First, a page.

[cancer|child] There’s a hole in the bottom of her heart where all the love runs out

Last night I had another meltdown. By my standards, this one was fairly epic.

Let me ‘splain… No, there is too much. Let me sum up.

We were basementing again, and when I say “we”, I mean Team E— with an assist from [info]the_child. I had gone out to Cartlandia to fetch dinner. When I came back, my daughter was in the garage going through some old papers she’d found in the broken down desk I’ve never quite managed to get rid of.

These were drawings and cards she’d made me from the time she was old enough to hold a crayon until about age six or seven. She appeared profoundly sad. We spoke briefly about what she was doing, then I took the food into the house. After I ate, I went out and found her still in the garage, still looking at the old drawings.

[info]the_child was still so very sad. It was heart-breaking. And I know this precise sadness. Missing a sense of an earlier, simpler time when life seemed happy. The feeling sometimes afflicts me to this day. We talked a little, and she let me comfort her. I said, “Sometimes I miss being a little kid.” She said, “That was the best time of my life.” Meaning, before the dyslexia, before the teenage hormone storms and stress, before the personal issues which are hers to recount someday, before I was ill and dying.

She’s adopted. We know nothing about her birth family, and we never will. My daughter feels that as a profound loss, and perhaps the core issue of her psyche is the dread and pain of abandonment. That sense of past and impending betrayal is a hole in the bottom of her heart where all the love runs out.

And me, in my dying, am abandoning her in the most profound way possible. I am tearing open that hole in her heart, and leaving floodgate that may never shut.

I understand this all too well because of my own history. My parents split when I was about four. My mother took me and my sister and moved back to Texas. When I was about five, my dad got custody of us from my mother. As my very first therapist said, back in 1980, by the time I was six, in psychological terms, I had experienced double abandonment. The continuity of the developmental relationship with both my parents had been broken.

The core issue of my psyche is the dread and pain of abandonment. There’s always been a hole in the bottom of my heart where all the love runs out. This explains the ragingly co-dependent and highly depressive relationship life I led in my teens and twenties. Now, on the back end of 30+ years of therapy, it explains why I chose to go the route of polyamory and practice something of an All The Women Are Belong To Me dating life. By dint of decades of hard work, I’ve directed that energy in a constructive fashion; become loving and thoughtful and kind and attentive as a way of both easing my own heart and easing the hearts of those around me. I do not always succeed in those things, but I do the best I can.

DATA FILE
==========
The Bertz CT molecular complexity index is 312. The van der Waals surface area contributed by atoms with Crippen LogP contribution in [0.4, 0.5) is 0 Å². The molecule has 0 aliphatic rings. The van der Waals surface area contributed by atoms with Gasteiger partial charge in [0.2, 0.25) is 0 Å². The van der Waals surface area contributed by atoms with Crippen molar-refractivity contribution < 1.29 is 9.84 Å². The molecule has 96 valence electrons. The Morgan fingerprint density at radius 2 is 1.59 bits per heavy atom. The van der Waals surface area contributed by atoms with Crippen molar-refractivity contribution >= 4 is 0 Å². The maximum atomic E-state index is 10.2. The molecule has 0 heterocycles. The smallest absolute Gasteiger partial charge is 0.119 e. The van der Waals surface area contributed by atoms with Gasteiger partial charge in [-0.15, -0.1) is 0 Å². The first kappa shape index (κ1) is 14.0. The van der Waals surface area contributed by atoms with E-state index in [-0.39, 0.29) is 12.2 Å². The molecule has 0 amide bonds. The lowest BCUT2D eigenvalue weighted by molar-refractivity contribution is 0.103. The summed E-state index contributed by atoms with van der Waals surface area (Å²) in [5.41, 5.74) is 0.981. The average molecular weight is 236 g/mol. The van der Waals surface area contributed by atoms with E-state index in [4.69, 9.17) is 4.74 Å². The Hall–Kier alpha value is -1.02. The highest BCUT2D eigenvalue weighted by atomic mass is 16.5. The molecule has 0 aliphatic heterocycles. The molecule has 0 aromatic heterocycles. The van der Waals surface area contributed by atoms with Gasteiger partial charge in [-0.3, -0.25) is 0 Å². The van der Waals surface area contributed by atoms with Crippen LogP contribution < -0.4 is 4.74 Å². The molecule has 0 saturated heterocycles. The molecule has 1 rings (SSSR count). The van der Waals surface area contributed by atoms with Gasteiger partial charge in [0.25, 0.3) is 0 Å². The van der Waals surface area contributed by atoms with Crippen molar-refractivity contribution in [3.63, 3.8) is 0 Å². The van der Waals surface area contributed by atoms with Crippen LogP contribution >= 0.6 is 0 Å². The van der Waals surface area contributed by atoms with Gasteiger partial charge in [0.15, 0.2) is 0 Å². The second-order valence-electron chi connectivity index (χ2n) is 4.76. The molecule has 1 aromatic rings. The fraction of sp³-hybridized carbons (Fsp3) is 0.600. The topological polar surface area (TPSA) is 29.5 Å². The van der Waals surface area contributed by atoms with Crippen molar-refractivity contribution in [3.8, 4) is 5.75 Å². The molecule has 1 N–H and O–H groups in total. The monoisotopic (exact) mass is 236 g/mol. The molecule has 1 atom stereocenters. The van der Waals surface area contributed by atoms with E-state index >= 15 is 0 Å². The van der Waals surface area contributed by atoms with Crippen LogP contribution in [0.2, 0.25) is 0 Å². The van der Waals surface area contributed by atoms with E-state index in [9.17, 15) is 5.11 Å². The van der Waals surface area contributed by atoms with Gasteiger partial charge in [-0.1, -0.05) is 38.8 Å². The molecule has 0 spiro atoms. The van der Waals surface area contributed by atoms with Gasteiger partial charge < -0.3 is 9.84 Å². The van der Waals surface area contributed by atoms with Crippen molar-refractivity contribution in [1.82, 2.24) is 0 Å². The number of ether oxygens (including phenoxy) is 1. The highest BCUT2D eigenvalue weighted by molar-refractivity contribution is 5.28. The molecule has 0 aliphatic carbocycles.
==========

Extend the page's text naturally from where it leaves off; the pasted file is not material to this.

I’ve chosen to repay pain and loss with love and kindness.

Now my child stands on that same path, for similar reasons. I will never be able to love her enough. I will not live long enough to help her through the disaster of my own early death.

As I said to Lisa Costello last night, she looked so lost. In that loss, I see the lost boy I was and to some degree still am.

And so I cried my heart out last night, for her and for me. I weep to even write this now, and doubt the wisdom of committing my words to public view in this moment. But this, too, is part of dying. This, too, is part of living. This, too, is part of loving.

I hope [info]the_child someday finds a way to patch that hole and let the love which is all around her fill her heart. I wish I could be here to see that day.

62 thoughts on “[cancer|child] There’s a hole in the bottom of her heart where all the love runs out

  1. Rachel Sinclair says:

    That was hard to read, but I think it’s good that you wrote it. Your daughter is fortunate that she’ll be able to read what you’ve written and know your thoughts and feelings as she matures, if she wants to know. I wish I could go back in time and tell my father to keep a journal for me as he was dying of cancer.

  2. homa_bird says:

    My heart goes out to “the child”, as a fellow adoptee, and long time adoptee rights activist (http://www.nytimes.com/2000/06/03/us/public-lives-an-adoptee-rights-hero-who-knows-all-the-arguments.html), I think the hardest part for “the child” will be the “not possible” part of uncovering her past. Adoptees live with a void, for sure, and it haunts and twists inside for years, but as you put it so beautifully, you have that same feeling of abandonment. I’ve come to understand we all do… what exactly is it we’re separated from or terrified to be separated from? That is such a mind-bogglingly awesome question. I salute your gorgeous writing: it is fearless and genuine. And original. I feel you all are blessed to be living so consciously with each other, so in love. You’ve heightened the ante for your family. None of you will ever be the same because of this cancer, and it is incredibly beautiful how it is playing out. I’ve looked for beauty everywhere for nearly 6 decades, I know it when I see it and I can’t thank you enough; we are all more human and connected because of you. And the price is very, very high.

  3. love and honesty in its rawest form hurts because, well it does.

    You are brave good people.

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